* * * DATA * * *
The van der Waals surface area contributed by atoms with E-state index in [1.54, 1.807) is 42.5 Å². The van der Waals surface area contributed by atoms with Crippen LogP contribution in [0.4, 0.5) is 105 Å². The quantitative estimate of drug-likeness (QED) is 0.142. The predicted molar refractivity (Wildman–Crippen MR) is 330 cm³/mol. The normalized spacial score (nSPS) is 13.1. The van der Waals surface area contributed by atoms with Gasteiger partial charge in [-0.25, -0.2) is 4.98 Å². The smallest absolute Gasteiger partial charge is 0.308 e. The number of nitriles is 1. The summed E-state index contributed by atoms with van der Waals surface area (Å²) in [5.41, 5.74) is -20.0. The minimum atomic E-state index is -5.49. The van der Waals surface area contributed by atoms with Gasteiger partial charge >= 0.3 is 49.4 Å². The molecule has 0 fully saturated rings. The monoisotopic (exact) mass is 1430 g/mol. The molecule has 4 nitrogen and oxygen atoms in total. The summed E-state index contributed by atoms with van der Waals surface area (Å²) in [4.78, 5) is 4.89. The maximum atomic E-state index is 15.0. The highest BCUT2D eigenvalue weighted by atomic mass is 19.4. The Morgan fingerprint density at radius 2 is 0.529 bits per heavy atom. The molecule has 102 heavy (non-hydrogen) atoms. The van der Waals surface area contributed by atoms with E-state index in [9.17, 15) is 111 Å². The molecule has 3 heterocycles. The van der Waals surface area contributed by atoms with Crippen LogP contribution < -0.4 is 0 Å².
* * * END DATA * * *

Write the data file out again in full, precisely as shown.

The van der Waals surface area contributed by atoms with E-state index in [1.54, 1.807) is 42.5 Å². The van der Waals surface area contributed by atoms with Crippen LogP contribution in [0.4, 0.5) is 105 Å². The quantitative estimate of drug-likeness (QED) is 0.142. The predicted molar refractivity (Wildman–Crippen MR) is 330 cm³/mol. The normalized spacial score (nSPS) is 13.1. The van der Waals surface area contributed by atoms with Gasteiger partial charge in [-0.25, -0.2) is 4.98 Å². The smallest absolute Gasteiger partial charge is 0.308 e. The number of nitriles is 1. The summed E-state index contributed by atoms with van der Waals surface area (Å²) in [5.41, 5.74) is -20.0. The minimum atomic E-state index is -5.49. The van der Waals surface area contributed by atoms with Gasteiger partial charge >= 0.3 is 49.4 Å². The molecule has 0 fully saturated rings. The monoisotopic (exact) mass is 1430 g/mol. The molecule has 4 nitrogen and oxygen atoms in total. The summed E-state index contributed by atoms with van der Waals surface area (Å²) in [4.78, 5) is 4.89. The maximum atomic E-state index is 15.0. The highest BCUT2D eigenvalue weighted by atomic mass is 19.4. The Morgan fingerprint density at radius 2 is 0.529 bits per heavy atom. The molecule has 102 heavy (non-hydrogen) atoms. The van der Waals surface area contributed by atoms with E-state index in [9.17, 15) is 111 Å². The molecule has 3 heterocycles. The van der Waals surface area contributed by atoms with Crippen LogP contribution < -0.4 is 0 Å².